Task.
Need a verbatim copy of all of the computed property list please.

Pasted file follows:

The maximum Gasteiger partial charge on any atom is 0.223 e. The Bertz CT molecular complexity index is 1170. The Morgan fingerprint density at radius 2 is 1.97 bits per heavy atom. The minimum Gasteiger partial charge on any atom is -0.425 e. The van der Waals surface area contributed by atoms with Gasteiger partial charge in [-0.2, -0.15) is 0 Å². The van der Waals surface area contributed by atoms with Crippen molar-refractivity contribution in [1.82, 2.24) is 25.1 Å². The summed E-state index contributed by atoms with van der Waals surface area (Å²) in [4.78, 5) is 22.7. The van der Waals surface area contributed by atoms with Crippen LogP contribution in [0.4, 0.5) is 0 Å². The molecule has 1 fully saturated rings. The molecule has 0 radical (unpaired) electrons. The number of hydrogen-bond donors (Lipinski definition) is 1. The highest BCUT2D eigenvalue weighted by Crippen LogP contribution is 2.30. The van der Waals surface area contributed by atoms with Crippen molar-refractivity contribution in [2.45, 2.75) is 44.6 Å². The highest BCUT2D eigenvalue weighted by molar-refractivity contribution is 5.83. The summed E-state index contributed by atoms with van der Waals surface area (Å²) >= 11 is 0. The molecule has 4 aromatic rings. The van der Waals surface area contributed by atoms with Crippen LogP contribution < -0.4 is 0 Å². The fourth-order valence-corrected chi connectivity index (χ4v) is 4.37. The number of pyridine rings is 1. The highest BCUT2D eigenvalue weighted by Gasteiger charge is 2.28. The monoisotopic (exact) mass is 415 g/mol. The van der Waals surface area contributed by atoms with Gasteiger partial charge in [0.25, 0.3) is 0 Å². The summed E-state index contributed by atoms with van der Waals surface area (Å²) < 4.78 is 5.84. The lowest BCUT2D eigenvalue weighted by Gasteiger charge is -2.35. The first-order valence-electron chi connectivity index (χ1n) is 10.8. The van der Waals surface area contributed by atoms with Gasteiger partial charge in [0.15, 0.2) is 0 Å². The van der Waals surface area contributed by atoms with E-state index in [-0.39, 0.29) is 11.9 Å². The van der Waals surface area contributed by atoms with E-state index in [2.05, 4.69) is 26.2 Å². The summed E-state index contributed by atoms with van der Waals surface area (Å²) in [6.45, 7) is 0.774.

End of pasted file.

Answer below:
The maximum Gasteiger partial charge on any atom is 0.223 e. The Bertz CT molecular complexity index is 1170. The Morgan fingerprint density at radius 2 is 1.97 bits per heavy atom. The minimum Gasteiger partial charge on any atom is -0.425 e. The van der Waals surface area contributed by atoms with Gasteiger partial charge in [-0.2, -0.15) is 0 Å². The van der Waals surface area contributed by atoms with Crippen molar-refractivity contribution in [1.82, 2.24) is 25.1 Å². The summed E-state index contributed by atoms with van der Waals surface area (Å²) in [4.78, 5) is 22.7. The van der Waals surface area contributed by atoms with Crippen LogP contribution in [0.4, 0.5) is 0 Å². The molecule has 1 fully saturated rings. The molecule has 0 radical (unpaired) electrons. The number of hydrogen-bond donors (Lipinski definition) is 1. The highest BCUT2D eigenvalue weighted by Crippen LogP contribution is 2.30. The van der Waals surface area contributed by atoms with Crippen molar-refractivity contribution in [2.45, 2.75) is 44.6 Å². The highest BCUT2D eigenvalue weighted by molar-refractivity contribution is 5.83. The summed E-state index contributed by atoms with van der Waals surface area (Å²) >= 11 is 0. The molecule has 4 aromatic rings. The van der Waals surface area contributed by atoms with Crippen LogP contribution < -0.4 is 0 Å². The fourth-order valence-corrected chi connectivity index (χ4v) is 4.37. The number of pyridine rings is 1. The highest BCUT2D eigenvalue weighted by Gasteiger charge is 2.28. The monoisotopic (exact) mass is 415 g/mol. The van der Waals surface area contributed by atoms with Gasteiger partial charge in [0.25, 0.3) is 0 Å². The summed E-state index contributed by atoms with van der Waals surface area (Å²) < 4.78 is 5.84. The lowest BCUT2D eigenvalue weighted by Gasteiger charge is -2.35. The first-order valence-electron chi connectivity index (χ1n) is 10.8. The van der Waals surface area contributed by atoms with Gasteiger partial charge in [0.15, 0.2) is 0 Å². The van der Waals surface area contributed by atoms with E-state index in [-0.39, 0.29) is 11.9 Å². The van der Waals surface area contributed by atoms with E-state index in [2.05, 4.69) is 26.2 Å². The summed E-state index contributed by atoms with van der Waals surface area (Å²) in [6.45, 7) is 0.774.